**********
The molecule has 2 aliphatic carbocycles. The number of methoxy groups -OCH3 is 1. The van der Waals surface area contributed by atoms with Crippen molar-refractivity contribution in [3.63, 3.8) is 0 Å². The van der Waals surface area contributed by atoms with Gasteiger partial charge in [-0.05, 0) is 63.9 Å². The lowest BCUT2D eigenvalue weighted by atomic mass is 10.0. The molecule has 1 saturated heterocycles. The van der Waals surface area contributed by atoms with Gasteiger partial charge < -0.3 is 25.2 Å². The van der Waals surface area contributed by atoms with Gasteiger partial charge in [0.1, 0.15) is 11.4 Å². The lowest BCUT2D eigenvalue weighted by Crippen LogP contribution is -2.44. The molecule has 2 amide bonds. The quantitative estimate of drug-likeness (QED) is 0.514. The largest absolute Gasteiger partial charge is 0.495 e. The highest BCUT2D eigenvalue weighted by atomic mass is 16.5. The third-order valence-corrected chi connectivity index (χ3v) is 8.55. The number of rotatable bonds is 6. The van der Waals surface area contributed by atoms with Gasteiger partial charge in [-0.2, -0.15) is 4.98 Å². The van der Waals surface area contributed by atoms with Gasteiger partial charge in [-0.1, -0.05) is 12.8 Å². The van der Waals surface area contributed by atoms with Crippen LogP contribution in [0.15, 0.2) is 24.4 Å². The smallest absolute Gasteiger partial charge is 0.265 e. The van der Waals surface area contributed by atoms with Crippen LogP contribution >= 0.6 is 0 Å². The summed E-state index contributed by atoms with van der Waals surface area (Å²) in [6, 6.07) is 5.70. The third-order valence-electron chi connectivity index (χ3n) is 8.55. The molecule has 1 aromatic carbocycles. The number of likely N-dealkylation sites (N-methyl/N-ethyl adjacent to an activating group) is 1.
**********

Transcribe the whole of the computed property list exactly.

The molecule has 2 aliphatic carbocycles. The number of methoxy groups -OCH3 is 1. The van der Waals surface area contributed by atoms with Crippen molar-refractivity contribution in [3.63, 3.8) is 0 Å². The van der Waals surface area contributed by atoms with Gasteiger partial charge in [-0.05, 0) is 63.9 Å². The lowest BCUT2D eigenvalue weighted by atomic mass is 10.0. The molecule has 1 saturated heterocycles. The van der Waals surface area contributed by atoms with Gasteiger partial charge < -0.3 is 25.2 Å². The van der Waals surface area contributed by atoms with Gasteiger partial charge in [0.1, 0.15) is 11.4 Å². The lowest BCUT2D eigenvalue weighted by Crippen LogP contribution is -2.44. The molecule has 2 amide bonds. The quantitative estimate of drug-likeness (QED) is 0.514. The largest absolute Gasteiger partial charge is 0.495 e. The highest BCUT2D eigenvalue weighted by atomic mass is 16.5. The third-order valence-corrected chi connectivity index (χ3v) is 8.55. The number of rotatable bonds is 6. The van der Waals surface area contributed by atoms with Gasteiger partial charge in [-0.2, -0.15) is 4.98 Å². The van der Waals surface area contributed by atoms with Gasteiger partial charge in [-0.1, -0.05) is 12.8 Å². The van der Waals surface area contributed by atoms with Crippen LogP contribution in [0.15, 0.2) is 24.4 Å². The smallest absolute Gasteiger partial charge is 0.265 e. The van der Waals surface area contributed by atoms with Crippen LogP contribution >= 0.6 is 0 Å². The summed E-state index contributed by atoms with van der Waals surface area (Å²) in [6, 6.07) is 5.70. The third-order valence-electron chi connectivity index (χ3n) is 8.55. The molecule has 1 aromatic carbocycles. The number of likely N-dealkylation sites (N-methyl/N-ethyl adjacent to an activating group) is 1.